- When compared to the fourth quarter of 2015, price growth was most pronounced in Kittitas County. In total, there were eight counties where annual price growth exceeded 10%. We saw a drop in sales prices in the notoriously volatile San Juan County.
- The aggressive home price growth that we’ve experienced in recent years should start to taper in 2017, but prices will continue to increase at rates that are higher than historic averages.
DAYS ON MARKET
- The average number of days it took to sell a home in the fourth quarter dropped by 15 days when compared to the fourth quarter of 2015.
- King County was the only area where it took less than a month to sell a home, but all markets saw decent improvement in the time it took to sell a home when compared to a year ago.
- In the final quarter of the year, it took an average of 64 days to sell a home. This is down from the 78 days it took in the third quarter of 2015, but up from the 52 days it took in the third quarter of 2016. (This is due to seasonality and not a cause for concern.)
- We may experience a modest increase in the time it takes to sell a home in 2017, but only if there is a rapid increase in listings, which is certainly not a given.
This speedometer reflects the state of the region’s housing market using housing inventory, price gains, sales velocities, interest rates, and larger economic factors. For the fourth quarter of 2016, I actually moved the needle a little more in favor of buyers, but this is purely a function of the increase in interest rates that was seen after the election. Higher borrowing costs mean that buyers can afford less, which could ultimately put some modest downward pressure on home prices in 2017. That said, the region will still strongly favor sellers in the coming year.
This blog by Matthew Gardner originally appeared on the Windermere.com blog.
Seattle and Vancouver, B.C. are two nearly identical cities in the Pacific Northwest. We’re both eco-conscious, have similar weather patterns, and are creating exceptional technologically-based economies. Vancouver has more in common with Seattle than it does with any of its other Canadian cities even though they are separated by an international border and 140 miles of roads.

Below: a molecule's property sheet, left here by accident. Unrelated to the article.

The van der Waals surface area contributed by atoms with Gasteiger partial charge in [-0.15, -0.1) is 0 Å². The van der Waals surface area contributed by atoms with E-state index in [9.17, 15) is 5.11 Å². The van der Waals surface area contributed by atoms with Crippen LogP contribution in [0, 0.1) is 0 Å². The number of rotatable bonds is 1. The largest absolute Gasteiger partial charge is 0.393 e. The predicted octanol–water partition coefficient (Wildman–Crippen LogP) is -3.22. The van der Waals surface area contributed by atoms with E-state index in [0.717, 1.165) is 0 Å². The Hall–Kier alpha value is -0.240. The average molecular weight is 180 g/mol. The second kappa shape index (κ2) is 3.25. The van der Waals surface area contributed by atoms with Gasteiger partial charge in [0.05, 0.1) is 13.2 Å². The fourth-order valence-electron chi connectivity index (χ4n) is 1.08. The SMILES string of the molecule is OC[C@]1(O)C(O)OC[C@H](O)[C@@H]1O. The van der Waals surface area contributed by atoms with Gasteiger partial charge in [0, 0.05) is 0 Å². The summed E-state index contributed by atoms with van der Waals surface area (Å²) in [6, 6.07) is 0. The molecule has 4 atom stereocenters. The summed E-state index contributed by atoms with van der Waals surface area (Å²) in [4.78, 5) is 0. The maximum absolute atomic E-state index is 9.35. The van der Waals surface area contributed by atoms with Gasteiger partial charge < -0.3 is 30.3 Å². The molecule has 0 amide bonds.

Leaders on both sides of the Canadian-U.S. border are taking advantage of the connections. According to The New York Times, Microsoft – currently in need of global engineering talent – is expanding their Vancouver offices, “partly because of Canada’s smoother immigration process.” Alternatively, “Vancouver wants to bring more American technology companies to the city in hopes of spinning out future entrepreneurs” who could expand its smaller base of tech companies.
At the Cascadia Conference in Vancouver last month, officials and executives from both cities discussed both future plans and those currently in place to deepen the technological ties between the two. There were conversations over more globalization and education, research collaboration between the University of British Columbia and the University of Washington, and even ways to maneuver and improve the traffic between Seattle and Vancouver.
All of this technological innovation on our coast bodes well for housing in the Puget Sound region. Our area has so many strengths economically, geographically, and socially, so it is no wonder that our growing technological companies are ready to expand and add more. Some details of this growth are still being discussed and planned. However, it seems as though both Seattle and Vancouver are poised to take over as the leading tech center for the west coast in the near future.
Find out more information on the growing tech corridor between Seattle and Vancouver in the original article from The New York Times.